Few things make you feel more vulnerable than finding out your cell phone has been hacked. We tend to keep our entire lives on our phones. Most people have banking information, personal photos, and a significant amount of other personal information on their phones.
Phone hacking is on the rise, and the capabilities to carry it out are outpacing security measures to keep our phones safe. Think about the amount of personal information you have stored on your phone. The odds are that it is more than we have ever stored in one place before. Our phones are vulnerable to several different types of hacks. Some of the most popular include:
· Malware and spyware—apps on our phones have access to information stored on our phones, including contacts, saved logins, browsing history and location. Even if that information is stored in encrypted form, there is keylogger spyware that can bypass encryption by monitoring what you type before it is encrypted.
· Phishing isn’t just for email anymore. Phishing schemes let attackers fool their prey with fake versions of legitimate sites. These schemes have become infinitely more sophisticated, and it can be daunting to tell a phony site from a legitimate one.
· A scammer can intercept any part of your communication from free Wi-Fi. Anyone can turn on their Wi-Fi hotspot, name it something that seems legitimate, and unsuspecting users connect. These are just a few of the ways hackers can scam access to your phone.
How do you know if your phone has been hacked? The following list includes some of the symptoms of a hacked phone.
· Your home screen is a matrix of numbers.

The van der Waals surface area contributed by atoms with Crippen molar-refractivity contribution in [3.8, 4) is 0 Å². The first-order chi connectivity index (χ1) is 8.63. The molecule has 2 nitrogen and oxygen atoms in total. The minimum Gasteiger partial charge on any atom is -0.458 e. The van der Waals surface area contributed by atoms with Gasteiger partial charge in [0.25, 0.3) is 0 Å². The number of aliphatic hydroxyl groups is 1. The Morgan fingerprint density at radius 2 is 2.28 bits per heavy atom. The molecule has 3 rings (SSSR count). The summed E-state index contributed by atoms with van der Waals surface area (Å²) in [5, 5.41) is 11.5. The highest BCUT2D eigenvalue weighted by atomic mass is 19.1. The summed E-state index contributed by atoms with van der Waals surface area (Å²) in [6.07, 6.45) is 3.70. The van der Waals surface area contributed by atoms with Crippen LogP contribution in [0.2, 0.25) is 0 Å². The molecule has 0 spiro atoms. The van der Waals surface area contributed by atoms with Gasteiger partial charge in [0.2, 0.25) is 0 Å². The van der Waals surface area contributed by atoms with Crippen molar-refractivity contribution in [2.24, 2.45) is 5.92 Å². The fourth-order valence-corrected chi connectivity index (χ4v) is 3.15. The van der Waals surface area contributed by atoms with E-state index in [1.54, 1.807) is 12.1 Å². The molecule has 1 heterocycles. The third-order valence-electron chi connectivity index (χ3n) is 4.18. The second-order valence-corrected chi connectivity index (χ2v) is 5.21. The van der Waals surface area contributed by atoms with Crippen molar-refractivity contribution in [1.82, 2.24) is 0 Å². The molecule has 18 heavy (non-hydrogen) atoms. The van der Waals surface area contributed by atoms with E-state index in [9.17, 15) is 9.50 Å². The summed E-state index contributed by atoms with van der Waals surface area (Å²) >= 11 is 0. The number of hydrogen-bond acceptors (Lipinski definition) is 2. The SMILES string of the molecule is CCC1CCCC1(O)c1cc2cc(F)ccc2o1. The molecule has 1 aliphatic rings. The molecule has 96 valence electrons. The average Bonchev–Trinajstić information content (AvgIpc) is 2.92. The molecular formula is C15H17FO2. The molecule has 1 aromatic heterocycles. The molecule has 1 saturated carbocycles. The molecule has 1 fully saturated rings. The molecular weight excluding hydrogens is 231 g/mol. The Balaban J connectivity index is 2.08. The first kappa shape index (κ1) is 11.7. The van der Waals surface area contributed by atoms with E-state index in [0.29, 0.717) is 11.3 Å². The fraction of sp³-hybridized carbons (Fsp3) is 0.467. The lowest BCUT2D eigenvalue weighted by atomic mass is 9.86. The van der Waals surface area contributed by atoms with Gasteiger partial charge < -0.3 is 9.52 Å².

· Your device restarts for no reason.
· You notice outgoing calls that you never made.
· You are suddenly using much more data than you normally use without explanation.
· Some forms of malware can cause your phone to overheat, even when you are not using it.
· You find apps you did not download.
· You suddenly have pop-ups or strange screen savers that you did not have before.
If you suspect your phone has been hacked, immediate action is vital. Immediately delete any apps or games that you did not download, or that you have recently downloaded as they could have been the source of the problem.
Warn your contacts about the potential breach and ask them to not open any suspicious links from your phone. Consider restoring your phone to its factory settings. Yes, it is a pain to have to redownload your previous information and re-enter your data. It is a small price to pay considering how catastrophic it can be to have your most private information exposed.
Steps to take to avoid being hacked:
· Lock your device and don’t store passwords. It seems so convenient to have your phone store your multitude of passwords, but it is not a safe choice. Saving the few seconds, it takes to type in a password is not worth the potential risk of having that information in the wrong hands. Make sure you never save the password to banking and investment apps.
· Avoid using public Wi-Fi. Free wi-fi networks are often unsecured. These unsecured networks can make it easy for hackers to steal your information and seize control of your phone.
· Do not leave your device unattended in public. It is best to make sure to keep your phone on your person while in public.
· Turn off and keep off the blue tooth except when using it.
· Regularly delete your browsing history, cache, and cookies.
· If you have an iOS phone, enable the find my phone app. Find my phone will allow you to track your phone if it is ever misplaced or stolen.
· Keep your operating system updated.